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Doktor
07 Apr 14,, 02:43
Photographer Jimmy Nelson set out to search for the world’s last indigenous cultures. With the goal to document these rapidly disappearing communities for future generations. A really marvelous project.


The purity of humanity exists. It is there in the mountains, the ice fields, the jungle, along the rivers and in the valleys. Jimmy Nelson found the last tribesmen and observed them. He smiled and drank their mysterious brews before taking out his camera. He shared what real people share: vibrations, invisible but palpable. He adjusted his antenna to the same frequency as theirs. As trust grew, a shared understanding of the mission developed: the world must never forget the way things were.

There is a pure beauty in their goals and family ties, their belief in gods and nature, and their will to do the right thing in order to be taken care of when their time comes. Whether in Papua New Guinea or in Kazakhstan, in Ethiopia or in Siberia, tribes are the last resorts of natural authenticity.

‘’In 2009, I planned to become a guest of 31 secluded and visually unique tribes. I wanted to witness their time-honoured traditions, join in their rituals and discover how the rest of the world is threatening to change their way of life forever. Most importantly, I wanted to create an ambitious aesthetic photographic document that would stand the test of time. A body of work that would be an irreplaceable ethnographic record of a fast disappearing world.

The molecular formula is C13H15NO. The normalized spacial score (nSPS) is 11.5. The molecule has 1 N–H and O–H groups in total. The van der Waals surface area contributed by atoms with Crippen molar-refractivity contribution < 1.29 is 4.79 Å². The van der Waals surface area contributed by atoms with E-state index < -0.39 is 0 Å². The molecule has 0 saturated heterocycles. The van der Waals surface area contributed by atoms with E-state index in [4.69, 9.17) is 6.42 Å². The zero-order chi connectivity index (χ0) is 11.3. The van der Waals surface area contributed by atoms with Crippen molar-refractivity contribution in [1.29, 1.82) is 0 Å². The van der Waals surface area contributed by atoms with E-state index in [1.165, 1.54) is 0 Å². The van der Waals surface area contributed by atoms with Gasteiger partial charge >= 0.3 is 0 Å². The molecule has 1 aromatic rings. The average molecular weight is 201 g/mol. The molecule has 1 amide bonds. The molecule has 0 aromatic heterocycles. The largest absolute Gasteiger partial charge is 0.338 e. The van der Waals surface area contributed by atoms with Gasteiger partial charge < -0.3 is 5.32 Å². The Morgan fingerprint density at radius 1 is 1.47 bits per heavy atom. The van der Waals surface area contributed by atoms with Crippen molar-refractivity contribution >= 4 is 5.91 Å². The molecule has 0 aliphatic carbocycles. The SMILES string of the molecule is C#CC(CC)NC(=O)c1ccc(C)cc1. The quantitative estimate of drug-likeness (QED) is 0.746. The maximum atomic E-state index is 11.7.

Elegant and evocative portraits created with a 4x5 camera. The detail that is attained by using such large negatives would provide an extraordinary view into the emotional and spiritual lives of the last indigenous peoples of the world. At the same time, it would glorify their varying and unique cultural creativity with their painted faces, scarified bodies, jewellery, extravagant hairstyles and ritual language."

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More here: BEFORE THEY PASS AWAY (http://www.beforethey.com/)

lemontree
07 Apr 14,, 10:34
Fear not...in India, some places are stuck in time - the middle ages :biggrin:
Document the rest please.

Bigfella
07 Apr 14,, 11:22
Interesting collection. Fascinating to see some of these remnant tribal cultures, even if the photography is a bit contrived. Would love to have seen some stuff in Australia. There are tribal people here who have barely ever seen a white person & live a life little changed from that of their ancestors.

I'm hoping to visit the Omo valley next time I get to Ethiopia. The commentary reminds me of a story my friend told me about travelling in Ethiopia. He is a white Aussie. he & some Ethiopians were travelling near some of the lakes in southern part of Ethiopia's portion of the Rift Valley. My mate wanted to get out & have a look at the lake, his friends refused, saying it wasn't safe. He walked down to the lake shore alone. He looked out on the lake for a few minutes, and when he turned around he was surrounded by guys in tribal clothing holding spears. He hadn't heard a thing. They looked at each other for a moment, then he reached into his pocket & gave them some money. They took it & walked away. His friends back in the car nearly shat themselves when he told them.

sated buddha
07 Apr 14,, 14:40
Fear not...in India, some places are stuck in time - the middle ages :biggrin:
Document the rest please.

I agree. I guess eventually they'll all have TV and a cell phone, and wear a pant and shirt (or at least a shirt/T), but the lifestyle ootherwise is pretty much untouched. And some of this is pretty close to major urban pockets as well depending on the part of India you are looking at.

We're also big on skin art and chunky jewellery and color.